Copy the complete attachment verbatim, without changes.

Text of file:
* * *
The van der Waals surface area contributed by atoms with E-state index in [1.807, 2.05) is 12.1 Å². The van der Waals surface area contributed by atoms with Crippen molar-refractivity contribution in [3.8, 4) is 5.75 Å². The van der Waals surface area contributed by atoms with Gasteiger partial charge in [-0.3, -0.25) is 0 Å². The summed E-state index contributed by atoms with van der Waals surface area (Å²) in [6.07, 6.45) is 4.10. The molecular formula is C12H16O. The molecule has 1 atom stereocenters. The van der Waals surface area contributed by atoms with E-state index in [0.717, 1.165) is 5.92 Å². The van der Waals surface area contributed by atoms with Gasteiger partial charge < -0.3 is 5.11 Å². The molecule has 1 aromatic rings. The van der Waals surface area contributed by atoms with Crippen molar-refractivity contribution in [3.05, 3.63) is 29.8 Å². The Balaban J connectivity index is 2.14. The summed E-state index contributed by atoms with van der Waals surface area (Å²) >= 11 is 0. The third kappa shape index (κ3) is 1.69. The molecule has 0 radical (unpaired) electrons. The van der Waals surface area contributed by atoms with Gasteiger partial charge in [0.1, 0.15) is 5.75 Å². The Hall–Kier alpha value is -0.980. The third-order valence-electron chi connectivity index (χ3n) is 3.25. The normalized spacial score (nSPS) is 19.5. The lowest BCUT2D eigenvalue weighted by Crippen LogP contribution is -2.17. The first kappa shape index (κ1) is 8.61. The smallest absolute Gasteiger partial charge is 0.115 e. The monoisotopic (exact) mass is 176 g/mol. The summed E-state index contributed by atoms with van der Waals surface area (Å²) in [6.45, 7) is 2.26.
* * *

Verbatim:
The van der Waals surface area contributed by atoms with E-state index in [1.807, 2.05) is 12.1 Å². The van der Waals surface area contributed by atoms with Crippen molar-refractivity contribution in [3.8, 4) is 5.75 Å². The van der Waals surface area contributed by atoms with Gasteiger partial charge in [-0.3, -0.25) is 0 Å². The summed E-state index contributed by atoms with van der Waals surface area (Å²) in [6.07, 6.45) is 4.10. The molecular formula is C12H16O. The molecule has 1 atom stereocenters. The van der Waals surface area contributed by atoms with E-state index in [0.717, 1.165) is 5.92 Å². The van der Waals surface area contributed by atoms with Gasteiger partial charge < -0.3 is 5.11 Å². The molecule has 1 aromatic rings. The van der Waals surface area contributed by atoms with Crippen molar-refractivity contribution in [3.05, 3.63) is 29.8 Å². The Balaban J connectivity index is 2.14. The summed E-state index contributed by atoms with van der Waals surface area (Å²) >= 11 is 0. The third kappa shape index (κ3) is 1.69. The molecule has 0 radical (unpaired) electrons. The van der Waals surface area contributed by atoms with Gasteiger partial charge in [0.1, 0.15) is 5.75 Å². The Hall–Kier alpha value is -0.980. The third-order valence-electron chi connectivity index (χ3n) is 3.25. The normalized spacial score (nSPS) is 19.5. The lowest BCUT2D eigenvalue weighted by Crippen LogP contribution is -2.17. The first kappa shape index (κ1) is 8.61. The smallest absolute Gasteiger partial charge is 0.115 e. The monoisotopic (exact) mass is 176 g/mol. The summed E-state index contributed by atoms with van der Waals surface area (Å²) in [6.45, 7) is 2.26.